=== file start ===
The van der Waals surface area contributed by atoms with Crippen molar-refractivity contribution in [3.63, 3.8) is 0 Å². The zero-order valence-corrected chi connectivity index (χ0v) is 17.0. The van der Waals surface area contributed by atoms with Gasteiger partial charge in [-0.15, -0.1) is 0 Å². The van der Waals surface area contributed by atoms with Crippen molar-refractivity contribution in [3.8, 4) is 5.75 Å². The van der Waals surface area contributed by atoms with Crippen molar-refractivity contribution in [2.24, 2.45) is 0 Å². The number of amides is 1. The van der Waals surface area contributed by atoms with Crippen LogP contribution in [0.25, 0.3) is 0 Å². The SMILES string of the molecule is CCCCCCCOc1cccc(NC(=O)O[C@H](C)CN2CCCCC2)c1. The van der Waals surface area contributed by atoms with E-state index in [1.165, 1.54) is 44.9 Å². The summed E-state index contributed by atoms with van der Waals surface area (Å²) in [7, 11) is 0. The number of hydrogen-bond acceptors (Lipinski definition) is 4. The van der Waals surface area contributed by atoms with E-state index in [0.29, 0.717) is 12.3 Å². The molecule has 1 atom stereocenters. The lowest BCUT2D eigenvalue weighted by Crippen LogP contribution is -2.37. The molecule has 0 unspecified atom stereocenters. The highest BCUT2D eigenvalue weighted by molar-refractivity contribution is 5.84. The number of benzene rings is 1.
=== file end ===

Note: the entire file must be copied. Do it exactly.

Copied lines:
The van der Waals surface area contributed by atoms with Crippen molar-refractivity contribution in [3.63, 3.8) is 0 Å². The zero-order valence-corrected chi connectivity index (χ0v) is 17.0. The van der Waals surface area contributed by atoms with Gasteiger partial charge in [-0.15, -0.1) is 0 Å². The van der Waals surface area contributed by atoms with Crippen molar-refractivity contribution in [3.8, 4) is 5.75 Å². The van der Waals surface area contributed by atoms with Crippen molar-refractivity contribution in [2.24, 2.45) is 0 Å². The number of amides is 1. The van der Waals surface area contributed by atoms with Crippen LogP contribution in [0.25, 0.3) is 0 Å². The SMILES string of the molecule is CCCCCCCOc1cccc(NC(=O)O[C@H](C)CN2CCCCC2)c1. The van der Waals surface area contributed by atoms with E-state index in [1.165, 1.54) is 44.9 Å². The summed E-state index contributed by atoms with van der Waals surface area (Å²) in [7, 11) is 0. The number of hydrogen-bond acceptors (Lipinski definition) is 4. The van der Waals surface area contributed by atoms with E-state index in [0.29, 0.717) is 12.3 Å². The molecule has 1 atom stereocenters. The lowest BCUT2D eigenvalue weighted by Crippen LogP contribution is -2.37. The molecule has 0 unspecified atom stereocenters. The highest BCUT2D eigenvalue weighted by molar-refractivity contribution is 5.84. The number of benzene rings is 1.